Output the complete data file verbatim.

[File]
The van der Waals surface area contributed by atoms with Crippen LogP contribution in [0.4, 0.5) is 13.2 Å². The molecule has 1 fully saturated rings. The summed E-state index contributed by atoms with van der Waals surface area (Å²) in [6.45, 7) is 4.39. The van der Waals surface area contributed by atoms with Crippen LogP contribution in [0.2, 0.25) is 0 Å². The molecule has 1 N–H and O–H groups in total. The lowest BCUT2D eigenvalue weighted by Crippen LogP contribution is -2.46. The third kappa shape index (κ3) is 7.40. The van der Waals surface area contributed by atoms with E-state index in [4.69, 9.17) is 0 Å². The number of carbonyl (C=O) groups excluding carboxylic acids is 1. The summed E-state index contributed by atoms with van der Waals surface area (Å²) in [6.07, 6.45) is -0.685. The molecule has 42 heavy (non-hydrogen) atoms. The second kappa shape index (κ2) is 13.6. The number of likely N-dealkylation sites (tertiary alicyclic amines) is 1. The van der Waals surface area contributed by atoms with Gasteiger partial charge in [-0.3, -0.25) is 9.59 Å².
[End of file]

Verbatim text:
The van der Waals surface area contributed by atoms with Crippen LogP contribution in [0.4, 0.5) is 13.2 Å². The molecule has 1 fully saturated rings. The summed E-state index contributed by atoms with van der Waals surface area (Å²) in [6.45, 7) is 4.39. The van der Waals surface area contributed by atoms with Crippen LogP contribution in [0.2, 0.25) is 0 Å². The molecule has 1 N–H and O–H groups in total. The lowest BCUT2D eigenvalue weighted by Crippen LogP contribution is -2.46. The third kappa shape index (κ3) is 7.40. The van der Waals surface area contributed by atoms with E-state index in [4.69, 9.17) is 0 Å². The number of carbonyl (C=O) groups excluding carboxylic acids is 1. The summed E-state index contributed by atoms with van der Waals surface area (Å²) in [6.07, 6.45) is -0.685. The molecule has 42 heavy (non-hydrogen) atoms. The second kappa shape index (κ2) is 13.6. The number of likely N-dealkylation sites (tertiary alicyclic amines) is 1. The van der Waals surface area contributed by atoms with Gasteiger partial charge in [-0.3, -0.25) is 9.59 Å².